Jason E. Stalnaker, Professor; Department Chair
Stephen A. FitzGerald, Professor
Yumi Ijiri, Francis D Federighi Professor
Melinda Keller, Lecturer; Laboratory Instructor
Robert Owen, Associate Professor
John H. Scofield, Professor
Jillian M. Scudder, Assistant Professor
Christina Smith, Visiting Assistant Professor of Physics
Daniel F. Styer, John and Marianne Schiffer Professor
Visit the department webpage for up-to-date information on department faculty, visiting lecturers and special events.
The word physics originates from the Greek word for nature. Physicists attempt to understand the basic principles that govern the behavior of the natural world in which we live. The courses in physics and astronomy are designed to serve both students interested in science as an important part of a general education and those desiring intensive training in physical science. Students may major in physics as preparation for further professional training in physics, astronomy, or engineering, or as excellent background for careers in other fields such as medicine, law, biology, geology, and secondary-school science teaching. Those interested in careers in engineering may also consider the Combined Liberal Arts and Engineering Program described under “Engineering” in this catalog. Students with special interests are encouraged to include physics and astronomy courses in an individual major, or to plan a double major. Physics and Astronomy students at Oberlin have opportunities to work closely with faculty members on research projects during academic terms, winter terms, and summers.
See information about Research, Internships, Study Away and Experiential Learning (RISE).
Students who earn sufficiently high scores on advanced placement examinations in physics will be given credit for all or part of Physics 103 and 104 or Physics 110 and 111 according to the following schedule:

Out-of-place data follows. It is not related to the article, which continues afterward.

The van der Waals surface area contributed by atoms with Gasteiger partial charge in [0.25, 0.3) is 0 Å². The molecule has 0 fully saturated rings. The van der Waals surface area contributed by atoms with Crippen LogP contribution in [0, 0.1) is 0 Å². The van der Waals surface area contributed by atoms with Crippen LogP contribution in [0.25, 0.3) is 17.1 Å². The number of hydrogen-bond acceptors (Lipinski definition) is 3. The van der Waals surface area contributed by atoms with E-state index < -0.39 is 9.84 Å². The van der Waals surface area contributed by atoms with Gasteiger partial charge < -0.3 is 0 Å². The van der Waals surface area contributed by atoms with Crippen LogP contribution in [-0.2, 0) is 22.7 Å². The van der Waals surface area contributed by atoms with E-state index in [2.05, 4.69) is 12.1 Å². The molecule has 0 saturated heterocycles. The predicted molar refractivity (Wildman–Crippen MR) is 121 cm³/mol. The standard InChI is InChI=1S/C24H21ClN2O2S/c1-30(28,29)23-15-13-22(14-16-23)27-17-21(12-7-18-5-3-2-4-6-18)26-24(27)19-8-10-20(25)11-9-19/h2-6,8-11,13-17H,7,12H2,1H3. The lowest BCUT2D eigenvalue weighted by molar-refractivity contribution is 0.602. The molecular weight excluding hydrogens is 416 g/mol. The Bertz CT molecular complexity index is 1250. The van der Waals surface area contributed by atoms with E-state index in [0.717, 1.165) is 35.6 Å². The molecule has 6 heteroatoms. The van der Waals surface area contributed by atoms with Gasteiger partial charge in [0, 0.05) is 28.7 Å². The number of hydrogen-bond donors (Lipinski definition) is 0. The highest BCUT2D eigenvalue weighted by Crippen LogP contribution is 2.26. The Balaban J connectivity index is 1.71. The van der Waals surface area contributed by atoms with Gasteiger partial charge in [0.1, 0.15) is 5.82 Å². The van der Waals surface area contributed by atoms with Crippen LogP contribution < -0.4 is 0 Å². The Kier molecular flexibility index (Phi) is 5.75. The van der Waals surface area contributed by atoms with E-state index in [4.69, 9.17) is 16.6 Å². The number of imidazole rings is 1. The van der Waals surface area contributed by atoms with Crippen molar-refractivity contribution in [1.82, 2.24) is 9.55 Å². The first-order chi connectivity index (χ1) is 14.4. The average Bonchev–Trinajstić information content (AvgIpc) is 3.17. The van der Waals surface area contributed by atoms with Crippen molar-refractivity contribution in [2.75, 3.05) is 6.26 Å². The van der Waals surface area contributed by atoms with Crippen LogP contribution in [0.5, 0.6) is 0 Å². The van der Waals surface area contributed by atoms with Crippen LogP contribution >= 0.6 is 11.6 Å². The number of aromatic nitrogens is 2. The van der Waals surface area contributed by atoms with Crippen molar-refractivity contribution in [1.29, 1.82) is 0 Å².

- Physics B examination: Students earning a score of 4 will receive 1 full course for Physics 103; students earning a score of 5 will receive 2 full courses for Physics 103 and 104.
- Physics 1 examination: Students earning a score of 4 or 5 will receive 1 full course for Physics 103.
- Physics 2 examination: Students earning a score of 4 or 5 will receive 1 full course for Physics 104.
- Physics C examination (Mechanics): Students earning a score of 4 or 5 will receive 1 full course for Physics 110.
- Physics C examination (Electricity and Magnetism): Students earning a score of 5 will receive 1 full course for Physics 111.
High-school students who might wish to major in physics should take the calculus-based Physics C courses and examinations, if possible.
Students who complete a higher-level course in physics in the International Baccalaureate program with a score of 5 will be given 1 full course of introductory physics at Oberlin; those achieving a score of 6 or 7 will receive 2 full courses.
A student will have to relinquish Advanced Placement or IB credit initially earned if the corresponding work is repeated at Oberlin.
Students who have received advanced standing in either physics or mathematics and who are considering physics as a possible major should consult the chair of the Physics and Astronomy Department upon arrival in Oberlin regarding course selection and major requirements. Although Physics 103 and 104 are not the normal prerequisites for Physics 212 and upper-level courses, the department is prepared to arrange a transition to these courses for those who have earned credit through the Physics B (or 1 and 2) examination(s), have good backgrounds in mathematics, and are interested in majoring in physics.
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Majors and Minors